Oh damn no. I quoted the wrong response lol

I meant to quote the, "a great start would be a heat load calculation." post

Sorry  :-X

Offline Admin

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Re: a/c sizing
« Reply #8 on: July 12, 2018, 10:19:30 PM »
No problem!  ;D

Offline walker

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Re: a/c sizing
« Reply #9 on: July 13, 2018, 05:08:52 PM »
a great start would be a heat load calculation.


Typical Internet response. I bet my life your company is not doing heat loads on all retros. If you say you are, I call complete BS.

thanks for the vote of confidence.  My company who knows, I do only service work for them.  On side work, yes I do them, its looks good to the customer.  but as Admin pointed out 9.5 times out of 10 they come out exactly as you'd think they would using rule of thumb.

Offline tenletters

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Re: a/c sizing
« Reply #10 on: July 13, 2018, 05:53:46 PM »
a great start would be a heat load calculation.


Typical Internet response. I bet my life your company is not doing heat loads on all retros. If you say you are, I call complete BS.

thanks for the vote of confidence.  My company who knows, I do only service work for them.  On side work, yes I do them, its looks good to the customer.  but as Admin pointed out 9.5 times out of 10 they come out exactly as you'd think they would using rule of thumb.

I just disagree is all. Doesn't mean yourself or the company does bad work. I really do not believe you're completing a certified heat load on side jobs, unless it's for new housing that is.

It's possible you have a spreadsheet with fill in the blanks like reliance sales staff, but that's not a heat load and often times tells the installer to put a 120k btu furnace and a 1 1/2 ton AC in an 800 sq ft house.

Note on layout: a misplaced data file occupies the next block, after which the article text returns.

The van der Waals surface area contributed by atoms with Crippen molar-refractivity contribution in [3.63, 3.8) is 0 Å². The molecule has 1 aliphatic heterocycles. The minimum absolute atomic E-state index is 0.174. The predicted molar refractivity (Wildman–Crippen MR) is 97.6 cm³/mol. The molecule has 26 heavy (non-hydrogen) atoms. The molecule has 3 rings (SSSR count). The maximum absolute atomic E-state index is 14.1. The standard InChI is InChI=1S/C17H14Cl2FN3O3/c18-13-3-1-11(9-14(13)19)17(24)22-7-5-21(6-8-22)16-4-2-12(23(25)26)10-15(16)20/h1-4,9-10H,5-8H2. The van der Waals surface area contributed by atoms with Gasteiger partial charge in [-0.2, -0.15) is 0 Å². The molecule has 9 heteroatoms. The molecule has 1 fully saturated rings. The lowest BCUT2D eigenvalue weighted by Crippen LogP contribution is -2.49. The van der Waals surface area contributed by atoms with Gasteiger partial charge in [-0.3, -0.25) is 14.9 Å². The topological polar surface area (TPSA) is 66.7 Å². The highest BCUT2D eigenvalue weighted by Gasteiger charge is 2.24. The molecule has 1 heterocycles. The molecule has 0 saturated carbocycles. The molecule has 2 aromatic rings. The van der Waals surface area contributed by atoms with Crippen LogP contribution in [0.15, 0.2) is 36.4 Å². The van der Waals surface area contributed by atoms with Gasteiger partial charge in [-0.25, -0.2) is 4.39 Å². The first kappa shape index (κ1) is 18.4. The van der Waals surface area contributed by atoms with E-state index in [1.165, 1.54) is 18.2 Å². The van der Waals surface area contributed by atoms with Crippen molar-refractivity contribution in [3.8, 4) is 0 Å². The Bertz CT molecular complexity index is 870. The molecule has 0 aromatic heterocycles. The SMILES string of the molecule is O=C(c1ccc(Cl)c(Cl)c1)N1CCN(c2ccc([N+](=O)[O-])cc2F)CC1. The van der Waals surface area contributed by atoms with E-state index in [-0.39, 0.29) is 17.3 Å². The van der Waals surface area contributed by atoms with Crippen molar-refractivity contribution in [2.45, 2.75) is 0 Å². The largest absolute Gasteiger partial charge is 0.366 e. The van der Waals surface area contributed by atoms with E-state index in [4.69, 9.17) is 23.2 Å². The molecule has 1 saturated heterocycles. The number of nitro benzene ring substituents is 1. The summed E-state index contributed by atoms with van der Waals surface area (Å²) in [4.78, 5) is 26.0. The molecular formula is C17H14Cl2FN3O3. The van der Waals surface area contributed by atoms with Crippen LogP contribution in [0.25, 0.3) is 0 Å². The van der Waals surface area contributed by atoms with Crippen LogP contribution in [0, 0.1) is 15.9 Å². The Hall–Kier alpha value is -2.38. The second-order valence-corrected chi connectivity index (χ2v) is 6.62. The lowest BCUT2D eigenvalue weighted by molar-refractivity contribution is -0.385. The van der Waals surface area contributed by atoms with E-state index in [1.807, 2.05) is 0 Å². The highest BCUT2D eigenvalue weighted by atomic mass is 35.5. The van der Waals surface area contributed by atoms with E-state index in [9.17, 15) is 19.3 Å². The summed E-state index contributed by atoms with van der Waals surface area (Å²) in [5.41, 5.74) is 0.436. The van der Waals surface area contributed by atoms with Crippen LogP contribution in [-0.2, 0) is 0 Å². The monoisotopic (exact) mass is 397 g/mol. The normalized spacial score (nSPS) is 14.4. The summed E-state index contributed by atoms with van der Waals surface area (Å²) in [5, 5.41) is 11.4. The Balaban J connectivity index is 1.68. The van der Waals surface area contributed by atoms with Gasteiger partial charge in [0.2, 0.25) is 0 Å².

If you actually are doing a real certified heat load, awesome. It looks really good on you.

Offline walker

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Re: a/c sizing
« Reply #11 on: July 15, 2018, 07:08:01 AM »
a great start would be a heat load calculation.


Typical Internet response. I bet my life your company is not doing heat loads on all retros. If you say you are, I call complete BS.

thanks for the vote of confidence.  My company who knows, I do only service work for them.  On side work, yes I do them, its looks good to the customer.  but as Admin pointed out 9.5 times out of 10 they come out exactly as you'd think they would using rule of thumb.

I just disagree is all. Doesn't mean yourself or the company does bad work. I really do not believe you're completing a certified heat load on side jobs, unless it's for new housing that is.

It's possible you have a spreadsheet with fill in the blanks like reliance sales staff, but that's not a heat load and often times tells the installer to put a 120k btu furnace and a 1 1/2 ton AC in an 800 sq ft house.

If you actually are doing a real certified heat load, awesome. It looks really good on you.

I use coolcalc manual J which is ACCA approved, good enough for me.

Offline tenletters

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Re: a/c sizing
« Reply #12 on: July 15, 2018, 11:14:45 AM »
a great start would be a heat load calculation.


Typical Internet response. I bet my life your company is not doing heat loads on all retros. If you say you are, I call complete BS.

thanks for the vote of confidence.  My company who knows, I do only service work for them.  On side work, yes I do them, its looks good to the customer.  but as Admin pointed out 9.5 times out of 10 they come out exactly as you'd think they would using rule of thumb.

I just disagree is all. Doesn't mean yourself or the company does bad work. I really do not believe you're completing a certified heat load on side jobs, unless it's for new housing that is.

It's possible you have a spreadsheet with fill in the blanks like reliance sales staff, but that's not a heat load and often times tells the installer to put a 120k btu furnace and a 1 1/2 ton AC in an 800 sq ft house.

If you actually are doing a real certified heat load, awesome. It looks really good on you.

I use coolcalc manual J which is ACCA approved, good enough for me.

That looks pretty decent actually. I just ran through one quickly. Came pretty close on my house. Good stuff man.